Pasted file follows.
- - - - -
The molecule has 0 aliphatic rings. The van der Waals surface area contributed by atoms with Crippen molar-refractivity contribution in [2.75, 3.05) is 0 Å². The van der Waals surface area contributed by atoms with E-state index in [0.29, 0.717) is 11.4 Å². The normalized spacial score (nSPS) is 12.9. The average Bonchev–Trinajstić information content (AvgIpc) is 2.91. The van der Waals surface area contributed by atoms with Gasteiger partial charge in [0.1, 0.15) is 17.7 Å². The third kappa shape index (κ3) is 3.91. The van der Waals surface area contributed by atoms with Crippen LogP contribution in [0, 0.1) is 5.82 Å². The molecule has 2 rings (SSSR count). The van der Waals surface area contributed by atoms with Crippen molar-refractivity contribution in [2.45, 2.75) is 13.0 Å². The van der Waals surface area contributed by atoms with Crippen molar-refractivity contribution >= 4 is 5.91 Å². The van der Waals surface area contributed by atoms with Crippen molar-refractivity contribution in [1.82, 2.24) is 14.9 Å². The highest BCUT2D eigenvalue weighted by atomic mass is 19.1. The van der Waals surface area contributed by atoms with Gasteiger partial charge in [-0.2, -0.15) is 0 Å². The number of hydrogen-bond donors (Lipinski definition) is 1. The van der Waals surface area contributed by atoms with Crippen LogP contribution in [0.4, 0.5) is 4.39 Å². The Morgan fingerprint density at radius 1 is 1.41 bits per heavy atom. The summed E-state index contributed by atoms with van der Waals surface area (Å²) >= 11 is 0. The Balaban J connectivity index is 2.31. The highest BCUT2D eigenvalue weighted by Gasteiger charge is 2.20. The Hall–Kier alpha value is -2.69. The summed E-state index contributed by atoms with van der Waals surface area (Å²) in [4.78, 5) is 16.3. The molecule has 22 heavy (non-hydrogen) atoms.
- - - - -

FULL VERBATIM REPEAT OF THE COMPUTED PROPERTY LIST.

The molecule has 0 aliphatic rings. The van der Waals surface area contributed by atoms with Crippen molar-refractivity contribution in [2.75, 3.05) is 0 Å². The van der Waals surface area contributed by atoms with E-state index in [0.29, 0.717) is 11.4 Å². The normalized spacial score (nSPS) is 12.9. The average Bonchev–Trinajstić information content (AvgIpc) is 2.91. The van der Waals surface area contributed by atoms with Gasteiger partial charge in [0.1, 0.15) is 17.7 Å². The third kappa shape index (κ3) is 3.91. The van der Waals surface area contributed by atoms with Crippen LogP contribution in [0, 0.1) is 5.82 Å². The molecule has 2 rings (SSSR count). The van der Waals surface area contributed by atoms with Crippen molar-refractivity contribution in [2.45, 2.75) is 13.0 Å². The van der Waals surface area contributed by atoms with Crippen molar-refractivity contribution >= 4 is 5.91 Å². The van der Waals surface area contributed by atoms with Crippen molar-refractivity contribution in [1.82, 2.24) is 14.9 Å². The highest BCUT2D eigenvalue weighted by atomic mass is 19.1. The van der Waals surface area contributed by atoms with Gasteiger partial charge in [-0.2, -0.15) is 0 Å². The number of hydrogen-bond donors (Lipinski definition) is 1. The van der Waals surface area contributed by atoms with Crippen LogP contribution in [0.4, 0.5) is 4.39 Å². The Morgan fingerprint density at radius 1 is 1.41 bits per heavy atom. The summed E-state index contributed by atoms with van der Waals surface area (Å²) >= 11 is 0. The Balaban J connectivity index is 2.31. The highest BCUT2D eigenvalue weighted by Gasteiger charge is 2.20. The Hall–Kier alpha value is -2.69. The summed E-state index contributed by atoms with van der Waals surface area (Å²) in [4.78, 5) is 16.3. The molecule has 22 heavy (non-hydrogen) atoms.